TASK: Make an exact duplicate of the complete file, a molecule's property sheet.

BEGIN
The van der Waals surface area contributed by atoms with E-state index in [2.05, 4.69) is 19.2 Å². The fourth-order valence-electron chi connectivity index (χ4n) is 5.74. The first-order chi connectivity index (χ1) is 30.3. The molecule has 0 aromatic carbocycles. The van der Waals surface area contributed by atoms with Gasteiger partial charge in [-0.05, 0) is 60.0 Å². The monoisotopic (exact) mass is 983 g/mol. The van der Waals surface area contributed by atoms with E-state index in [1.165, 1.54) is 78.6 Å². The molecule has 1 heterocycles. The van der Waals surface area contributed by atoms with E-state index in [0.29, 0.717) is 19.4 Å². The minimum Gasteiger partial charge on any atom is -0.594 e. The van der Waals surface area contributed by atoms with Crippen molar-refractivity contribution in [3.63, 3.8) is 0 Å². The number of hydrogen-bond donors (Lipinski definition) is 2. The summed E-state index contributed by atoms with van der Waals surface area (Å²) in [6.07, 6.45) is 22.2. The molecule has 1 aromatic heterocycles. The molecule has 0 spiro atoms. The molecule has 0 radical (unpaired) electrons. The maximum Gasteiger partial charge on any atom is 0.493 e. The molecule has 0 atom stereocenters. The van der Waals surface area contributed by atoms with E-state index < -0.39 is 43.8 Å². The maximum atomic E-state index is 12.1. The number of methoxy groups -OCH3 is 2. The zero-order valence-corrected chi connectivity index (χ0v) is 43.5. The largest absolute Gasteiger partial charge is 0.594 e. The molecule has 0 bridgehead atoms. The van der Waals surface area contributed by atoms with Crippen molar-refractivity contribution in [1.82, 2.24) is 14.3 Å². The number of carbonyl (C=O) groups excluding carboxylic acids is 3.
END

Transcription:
The van der Waals surface area contributed by atoms with E-state index in [2.05, 4.69) is 19.2 Å². The fourth-order valence-electron chi connectivity index (χ4n) is 5.74. The first-order chi connectivity index (χ1) is 30.3. The molecule has 0 aromatic carbocycles. The van der Waals surface area contributed by atoms with Gasteiger partial charge in [-0.05, 0) is 60.0 Å². The monoisotopic (exact) mass is 983 g/mol. The van der Waals surface area contributed by atoms with E-state index in [1.165, 1.54) is 78.6 Å². The molecule has 1 heterocycles. The van der Waals surface area contributed by atoms with E-state index in [0.29, 0.717) is 19.4 Å². The minimum Gasteiger partial charge on any atom is -0.594 e. The van der Waals surface area contributed by atoms with Crippen molar-refractivity contribution in [3.63, 3.8) is 0 Å². The number of hydrogen-bond donors (Lipinski definition) is 2. The summed E-state index contributed by atoms with van der Waals surface area (Å²) in [6.07, 6.45) is 22.2. The molecule has 1 aromatic heterocycles. The molecule has 0 spiro atoms. The molecule has 0 radical (unpaired) electrons. The maximum Gasteiger partial charge on any atom is 0.493 e. The molecule has 0 atom stereocenters. The van der Waals surface area contributed by atoms with E-state index < -0.39 is 43.8 Å². The maximum atomic E-state index is 12.1. The number of methoxy groups -OCH3 is 2. The zero-order valence-corrected chi connectivity index (χ0v) is 43.5. The largest absolute Gasteiger partial charge is 0.594 e. The molecule has 0 bridgehead atoms. The van der Waals surface area contributed by atoms with Crippen molar-refractivity contribution in [1.82, 2.24) is 14.3 Å². The number of carbonyl (C=O) groups excluding carboxylic acids is 3.